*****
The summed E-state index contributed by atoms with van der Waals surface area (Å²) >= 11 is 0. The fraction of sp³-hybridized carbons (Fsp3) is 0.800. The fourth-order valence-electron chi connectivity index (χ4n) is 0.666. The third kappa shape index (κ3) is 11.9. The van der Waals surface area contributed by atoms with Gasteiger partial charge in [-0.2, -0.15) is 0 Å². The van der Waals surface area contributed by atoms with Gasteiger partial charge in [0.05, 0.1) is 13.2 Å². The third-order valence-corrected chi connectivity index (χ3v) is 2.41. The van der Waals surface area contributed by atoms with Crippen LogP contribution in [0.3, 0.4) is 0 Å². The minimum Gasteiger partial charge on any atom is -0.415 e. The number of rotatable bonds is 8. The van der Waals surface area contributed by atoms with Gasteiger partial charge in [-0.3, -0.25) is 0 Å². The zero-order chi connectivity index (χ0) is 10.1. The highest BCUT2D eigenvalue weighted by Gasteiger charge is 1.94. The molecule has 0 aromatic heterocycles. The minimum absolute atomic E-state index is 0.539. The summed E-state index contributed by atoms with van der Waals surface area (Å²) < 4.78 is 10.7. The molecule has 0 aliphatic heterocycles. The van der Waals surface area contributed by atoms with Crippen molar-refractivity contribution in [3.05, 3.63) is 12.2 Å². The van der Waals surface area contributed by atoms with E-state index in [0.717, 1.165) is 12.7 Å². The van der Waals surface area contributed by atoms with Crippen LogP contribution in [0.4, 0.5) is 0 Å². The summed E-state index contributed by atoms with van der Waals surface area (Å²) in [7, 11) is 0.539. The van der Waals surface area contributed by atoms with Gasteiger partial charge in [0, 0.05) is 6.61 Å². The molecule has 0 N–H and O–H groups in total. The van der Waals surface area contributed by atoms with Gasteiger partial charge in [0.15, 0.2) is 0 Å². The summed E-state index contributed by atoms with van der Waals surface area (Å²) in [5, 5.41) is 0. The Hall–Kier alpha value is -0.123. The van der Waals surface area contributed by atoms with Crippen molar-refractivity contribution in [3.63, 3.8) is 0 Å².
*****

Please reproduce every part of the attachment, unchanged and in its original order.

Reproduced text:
The summed E-state index contributed by atoms with van der Waals surface area (Å²) >= 11 is 0. The fraction of sp³-hybridized carbons (Fsp3) is 0.800. The fourth-order valence-electron chi connectivity index (χ4n) is 0.666. The third kappa shape index (κ3) is 11.9. The van der Waals surface area contributed by atoms with Gasteiger partial charge in [-0.2, -0.15) is 0 Å². The van der Waals surface area contributed by atoms with Gasteiger partial charge in [0.05, 0.1) is 13.2 Å². The third-order valence-corrected chi connectivity index (χ3v) is 2.41. The van der Waals surface area contributed by atoms with Crippen LogP contribution in [0.3, 0.4) is 0 Å². The minimum Gasteiger partial charge on any atom is -0.415 e. The number of rotatable bonds is 8. The van der Waals surface area contributed by atoms with Gasteiger partial charge in [-0.3, -0.25) is 0 Å². The zero-order chi connectivity index (χ0) is 10.1. The highest BCUT2D eigenvalue weighted by Gasteiger charge is 1.94. The molecule has 0 aromatic heterocycles. The minimum absolute atomic E-state index is 0.539. The summed E-state index contributed by atoms with van der Waals surface area (Å²) < 4.78 is 10.7. The molecule has 0 aliphatic heterocycles. The van der Waals surface area contributed by atoms with Crippen molar-refractivity contribution in [3.05, 3.63) is 12.2 Å². The van der Waals surface area contributed by atoms with E-state index in [0.717, 1.165) is 12.7 Å². The van der Waals surface area contributed by atoms with Crippen LogP contribution in [0.4, 0.5) is 0 Å². The summed E-state index contributed by atoms with van der Waals surface area (Å²) in [7, 11) is 0.539. The van der Waals surface area contributed by atoms with Gasteiger partial charge in [0, 0.05) is 6.61 Å². The molecule has 0 N–H and O–H groups in total. The van der Waals surface area contributed by atoms with Gasteiger partial charge in [0.15, 0.2) is 0 Å². The summed E-state index contributed by atoms with van der Waals surface area (Å²) in [5, 5.41) is 0. The Hall–Kier alpha value is -0.123. The van der Waals surface area contributed by atoms with Crippen molar-refractivity contribution in [3.63, 3.8) is 0 Å².